Sexism, racism, body shaming, and other formats of prejudices have always been a part of the comic world. With that being said, the origin stories of the superheroes often involve a period where the main character, who is completely normal and has no superpowers, gets some sort of chance or event that changes their lives completely. As a result, they turn into super-powered being. Usually, they gain powers either by a deformity or transformation that gives them extraordinary abilities and skills and helps them stand out from the crowd (X-Men does this very well!).
However, some comic book characters have been created and written in a fashion that’s prejudicial to certain aspects of our society. Their origin stories reflect stereotypes that were commonly held at the time, usually unintentionally. They get crafted in a negative light about gender, race, mental illness, and age as well. These characters may later be revisited with a positive spin on their stories, but not always. With that being said, these are the most offensive superheroes in the comic book history, ranked in ascending order –
In the 1960s, a new ally was discovered when Red Skull was switching bodies with Sam Wilson, who’s also known as The Falcon. He fights alongside Captain America to try and defeat Red Skull and his Isle of Exiles allies. The back story was issued in #117 where Sam finds himself in a situation where he had to fraught with racism. As a result of the controversy over their decision to introduce this supporting character into such a disturbingly racist context, Marvel created The Falcon’s Brand, which they aired on their site as a way to make things right (and boy were they tone-deaf).
DC Comic’s first black superhero (Tyroc) was introduced in 1971, but his origins were considered racist by some. One of Tyroc’s peculiar abilities is that he can scream at people and then cause them to be afraid. However, DC Comics explained in the 2006 limited series Legion of Super-Heroes – the Great Darkness Saga that Tyroc actually has a superpower referred to as “Intimidation Aura” which nicely rhymes with Tyroc’s name! Even so, despite any perceived similarity between his character and the devil himself, it is suggested that Tyroc is not “evil” but his name depicts the other way around. With that being said, he is a good-natured guy with high moral standards. Period.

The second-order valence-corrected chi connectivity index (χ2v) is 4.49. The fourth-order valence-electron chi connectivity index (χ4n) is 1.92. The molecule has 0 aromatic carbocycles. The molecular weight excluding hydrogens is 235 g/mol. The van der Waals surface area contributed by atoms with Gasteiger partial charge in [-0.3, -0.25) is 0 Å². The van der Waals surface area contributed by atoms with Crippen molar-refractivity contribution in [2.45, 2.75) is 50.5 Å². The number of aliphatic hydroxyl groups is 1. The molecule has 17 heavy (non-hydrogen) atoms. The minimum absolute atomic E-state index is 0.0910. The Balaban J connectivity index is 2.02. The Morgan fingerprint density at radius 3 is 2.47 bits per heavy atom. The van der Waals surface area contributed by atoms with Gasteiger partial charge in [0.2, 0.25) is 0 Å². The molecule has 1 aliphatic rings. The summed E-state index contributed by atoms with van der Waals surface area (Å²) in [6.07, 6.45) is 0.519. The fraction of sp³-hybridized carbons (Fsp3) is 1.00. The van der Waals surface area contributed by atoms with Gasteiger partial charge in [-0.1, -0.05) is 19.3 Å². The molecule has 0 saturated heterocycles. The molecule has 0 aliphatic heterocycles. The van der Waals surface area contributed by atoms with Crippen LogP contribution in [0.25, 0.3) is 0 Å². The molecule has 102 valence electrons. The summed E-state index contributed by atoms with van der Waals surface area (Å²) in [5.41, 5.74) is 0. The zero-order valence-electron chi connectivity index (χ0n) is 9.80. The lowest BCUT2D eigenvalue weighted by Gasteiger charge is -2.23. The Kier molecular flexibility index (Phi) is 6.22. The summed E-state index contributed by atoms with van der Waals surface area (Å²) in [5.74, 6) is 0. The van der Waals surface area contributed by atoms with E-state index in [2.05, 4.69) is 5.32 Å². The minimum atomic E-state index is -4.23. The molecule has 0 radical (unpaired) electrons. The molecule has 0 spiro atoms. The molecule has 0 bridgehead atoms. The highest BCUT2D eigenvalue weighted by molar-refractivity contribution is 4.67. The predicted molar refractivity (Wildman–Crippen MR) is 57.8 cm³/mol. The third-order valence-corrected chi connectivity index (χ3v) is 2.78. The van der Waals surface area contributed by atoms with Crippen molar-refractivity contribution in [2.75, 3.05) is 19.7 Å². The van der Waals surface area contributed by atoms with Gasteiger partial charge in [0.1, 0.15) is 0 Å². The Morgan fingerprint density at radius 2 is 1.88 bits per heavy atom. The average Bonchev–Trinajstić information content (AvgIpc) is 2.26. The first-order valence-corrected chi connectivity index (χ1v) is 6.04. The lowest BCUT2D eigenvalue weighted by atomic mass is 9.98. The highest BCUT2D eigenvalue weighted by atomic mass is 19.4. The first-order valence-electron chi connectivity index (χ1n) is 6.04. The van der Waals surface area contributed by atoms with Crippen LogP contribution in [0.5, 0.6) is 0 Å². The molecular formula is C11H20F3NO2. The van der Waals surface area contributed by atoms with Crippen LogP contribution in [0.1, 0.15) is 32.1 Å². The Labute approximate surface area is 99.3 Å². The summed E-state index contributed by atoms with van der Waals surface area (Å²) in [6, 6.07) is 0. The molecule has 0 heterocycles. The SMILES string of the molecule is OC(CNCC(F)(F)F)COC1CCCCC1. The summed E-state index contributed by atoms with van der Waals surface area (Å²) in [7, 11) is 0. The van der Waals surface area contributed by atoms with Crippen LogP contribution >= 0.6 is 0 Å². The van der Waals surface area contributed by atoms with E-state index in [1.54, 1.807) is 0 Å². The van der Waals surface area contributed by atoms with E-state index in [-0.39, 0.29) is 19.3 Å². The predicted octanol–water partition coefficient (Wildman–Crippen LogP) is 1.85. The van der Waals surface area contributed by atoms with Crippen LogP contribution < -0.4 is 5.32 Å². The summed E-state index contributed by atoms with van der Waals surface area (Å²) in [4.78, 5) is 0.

It is rare for a comic book to offend lean and larger people. However, Marvel managed to do this with the character Big Bertha. This was seen as another type of blow towards healthy body images by oversexualizing and objectifying overweight women without even having the courtesy of giving them any real superpowers other than their self-control over their weight. It seems that fat women are meant only as a source of ridicule and humiliation to viewers who can find it mocking that someone seemingly needs to vomit excessively to change their body size.
It’s safe to say that Harley Quinn is one the most popular Batman-related characters out there. She has invaded TV, film, video games and even became an unlikely juggernaut in the toy industry. With that being said, Harley Quinn first appeared in the 1992 animated series Batman: The Animated Series, before becoming a permanent fixture across all of DC Comics Universes. So how did she go from being a psychiatrist at Arkham Asylum to turning into the Joker’s sidekick/lover? The plot soon revealed that Dr. Harleen Quinzel went from a regular doctor at Arkham Asylum to the Joker’s girlfriend and accompanied him so that she could understand him better. This soon turned into an obsession and that’s how the relationship became a destructiveness of mental violence and abuse.